The 1971 show is striking for anyone who grew up with Taylor’s 1980s image as the incarnation of safe white liberal soft rock. In these clips his musical excellence and his detached, judgmental, brooding manner are gripping — see also this version of “Love Has Brought Me Around” or this hilarious blues schtick, “Come On Brother”, with Carole King rocking out as backup singer/dancer. Probably most striking is the irony. Taylor doing blues, or King doing R&B, is an intellectual exercise — a “check it out, I can do that too” performance, tongue in cheek. (It’s amazing to watch King doing a little R&B backup-singer dance, pretending to be one of the Shirelles, and then to realize that in fact she wrote the material for the Shirelles. So who was authentic, and who was doing the schtick?)

But all that irony only renders the stark sincerity of Taylor’s delivery on his personal songs that much sharper. And we have the matter of the chronically depressed opening number, “Close Your Eyes”, where Taylor looks like he’s going to finish the song, get up from his chair and swallow a bottle of Demerol. What’s up with the man?

This is a recording of Taylor playing the song in an October 28, 1970 concert at the Albert Hall in London shortly after he’d written it, with the woman he wrote it for, Joni Mitchell.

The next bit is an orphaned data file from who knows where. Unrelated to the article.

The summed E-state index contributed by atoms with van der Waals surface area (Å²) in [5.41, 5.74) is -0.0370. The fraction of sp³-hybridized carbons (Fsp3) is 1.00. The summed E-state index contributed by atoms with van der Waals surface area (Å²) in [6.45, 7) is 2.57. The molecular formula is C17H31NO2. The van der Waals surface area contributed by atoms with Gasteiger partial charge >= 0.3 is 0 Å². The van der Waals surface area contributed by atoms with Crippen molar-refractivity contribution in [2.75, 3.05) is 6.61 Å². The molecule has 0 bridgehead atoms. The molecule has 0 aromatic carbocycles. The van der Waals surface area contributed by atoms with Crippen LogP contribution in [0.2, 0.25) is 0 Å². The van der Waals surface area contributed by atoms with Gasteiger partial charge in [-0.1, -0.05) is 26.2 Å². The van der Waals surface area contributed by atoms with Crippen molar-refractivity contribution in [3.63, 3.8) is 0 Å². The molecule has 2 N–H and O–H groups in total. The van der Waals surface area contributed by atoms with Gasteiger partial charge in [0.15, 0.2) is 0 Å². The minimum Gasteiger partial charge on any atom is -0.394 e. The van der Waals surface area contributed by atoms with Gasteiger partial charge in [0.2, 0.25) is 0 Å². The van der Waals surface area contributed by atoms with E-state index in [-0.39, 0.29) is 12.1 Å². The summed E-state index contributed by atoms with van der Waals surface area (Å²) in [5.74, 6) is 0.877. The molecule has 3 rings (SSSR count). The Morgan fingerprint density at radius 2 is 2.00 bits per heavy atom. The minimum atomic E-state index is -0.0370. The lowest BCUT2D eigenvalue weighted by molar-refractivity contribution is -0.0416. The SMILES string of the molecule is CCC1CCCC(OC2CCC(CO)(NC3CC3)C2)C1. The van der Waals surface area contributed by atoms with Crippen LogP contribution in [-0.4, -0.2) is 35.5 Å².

As recounted in the Sheila Weller’s excellent “Girls Like Us”, Taylor and Mitchell had been a couple since that summer. With Simon, Taylor sings the melody and lets her sing backup; here, he gives Mitchell the melody and he sings backup. The relationship didn’t last a year, but it was serious enough that Mitchell met Taylor’s parents, his chief-of-surgery father and ramrod-straight patrician mother, and was intimidated by them. She was older than him, and he was somewhat in awe of her; to compensate, he acted controlling and insulted her taste. She couldn’t decide: she says she wrote “Case of You” using actual incidents about Taylor, but that the person she really had in mind was Leonard Cohen. After the breakup, she went off to Canada, announced she was quitting music, and wrote five of the songs on “For the Roses” about him. And he went off and did the Jo Mama tour. What else did he write about her? “Love Has Brought Me Around”? (“Goodbye lonely blue, it shall all come true”? Who else would have rightly told Taylor that his lyrics were hackneyed — “I know you know what I’ve got to say is an old cliche anyway, so they say. Love has brought me around”?)

Who the hell knows what was actually going through James Taylor’s and Carly Simon’s heads in that first clip. But it suits my imagination to think that what you’re seeing there is Taylor’s wife trying to inhabit a role he created in his head for an earlier lover, and Taylor reacting with distance and avoidance. To quote the guy who Carly Simon opened for in the first show she ever played, the first cut is the deepest.


2 Comments so far
Leave a comment

He’s looking down because he was on heroin you twit!

Comment by Chantal

What are you, his dealer?

Comment by mattsteinglass